The "hop-on-hop-off feature of the tour doesn't work really well for us because it is difficult for Mom to go up and down the stairs to the upper level (why would we want to sit below?) and getting her walker on & off has its own challenges.  But, it's a relatively inexpensive way to see a lot of Paris that we wouldn't see otherwise.
Our hotel is very comfortable and the staff is very friendly and helpful.  I feel sort of a connection with the hotel because of its name "Henri IV."  I just finished reading "The Confessions of Catherine de Medici" who was married to King Henri II, and the mother of Henri III.  Henri IV was a cousin, who inherited the throne upon Henri III's death, and is prominent in the book.  We like these small hotels.

Kathy & Royal Larison are also in Paris this week -- they've been here since last Thursday -- so they walked over from their hotel (about 3.5 km) to have dinner with us.  It was so good to see them as we hadn't seen them since we were in California in March 2009.  We had dinner at Le Navigator, which is right around the corner from our hotel.  I made reservations for 7:00 and when we got there, of course, we were the only ones there, and no one else came in until around 8:00 or later.  The staff must of thought it was odd for us to make reservations for such an early dinner.  We had a good dinner, made even better by the company and had a really good visit.  After dinner, we walked with them to the taxi stand a block or two away.  We have made plans to get together again while we're in Provence.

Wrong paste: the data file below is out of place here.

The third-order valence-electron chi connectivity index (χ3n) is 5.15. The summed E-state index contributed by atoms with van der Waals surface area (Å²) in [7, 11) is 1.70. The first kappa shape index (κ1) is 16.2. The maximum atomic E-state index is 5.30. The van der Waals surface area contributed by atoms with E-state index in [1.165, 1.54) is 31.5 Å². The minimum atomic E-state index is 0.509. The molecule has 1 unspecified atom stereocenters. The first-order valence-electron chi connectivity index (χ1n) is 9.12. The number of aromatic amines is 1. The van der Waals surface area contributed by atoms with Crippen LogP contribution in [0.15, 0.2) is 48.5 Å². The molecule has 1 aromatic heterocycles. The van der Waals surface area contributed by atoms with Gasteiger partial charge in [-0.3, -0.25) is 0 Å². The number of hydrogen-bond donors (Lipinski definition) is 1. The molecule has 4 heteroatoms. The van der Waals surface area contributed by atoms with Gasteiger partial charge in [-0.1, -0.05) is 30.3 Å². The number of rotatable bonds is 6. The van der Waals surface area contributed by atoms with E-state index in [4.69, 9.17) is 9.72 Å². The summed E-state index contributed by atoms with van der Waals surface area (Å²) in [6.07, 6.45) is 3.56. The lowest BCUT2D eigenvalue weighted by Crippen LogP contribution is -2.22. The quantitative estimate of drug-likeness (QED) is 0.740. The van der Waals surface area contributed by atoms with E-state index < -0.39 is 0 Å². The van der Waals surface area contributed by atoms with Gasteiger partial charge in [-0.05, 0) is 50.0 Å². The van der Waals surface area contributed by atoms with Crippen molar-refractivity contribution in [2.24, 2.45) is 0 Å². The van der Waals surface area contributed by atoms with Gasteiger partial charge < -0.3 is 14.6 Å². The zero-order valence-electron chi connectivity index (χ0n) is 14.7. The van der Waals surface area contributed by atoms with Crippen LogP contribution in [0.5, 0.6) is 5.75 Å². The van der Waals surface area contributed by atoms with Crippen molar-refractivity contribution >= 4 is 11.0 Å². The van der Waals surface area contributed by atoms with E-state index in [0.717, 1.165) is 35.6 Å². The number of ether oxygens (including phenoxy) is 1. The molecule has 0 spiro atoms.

One thing that is kind of hard to get used to, but it is quite common here as well as in England, is the presence of animals in restaurants.  There was a cat in the restaurant where we ate lunch yesterday and one in the restaurant tonight.  I remember when we were here in 2000, we ate lunch at a cafe on Rue Cler and the woman sitting right next to me (it was a shared tressle table) had a dachshund on her lap.  She would occasionally push a bit of food to the edge of the table so the dog could delicately take it.  Of course, since it was a dachshund, so I wasn't at all offended!

Another nice, warm, sunny day.  We are happy with what we've done -- we did not plan to visit all the big sights while we're here because we've seen most of them before.  It is enough to just be in Paris.


  1. Kyle misses you so much. He waits by the fence at 8 every morning. I've tried to explain to him that you are in France having a wonderful time and eating wonderful meals ... but he looks at me with big, dark, question mark eyes. Ah. C'est la vie!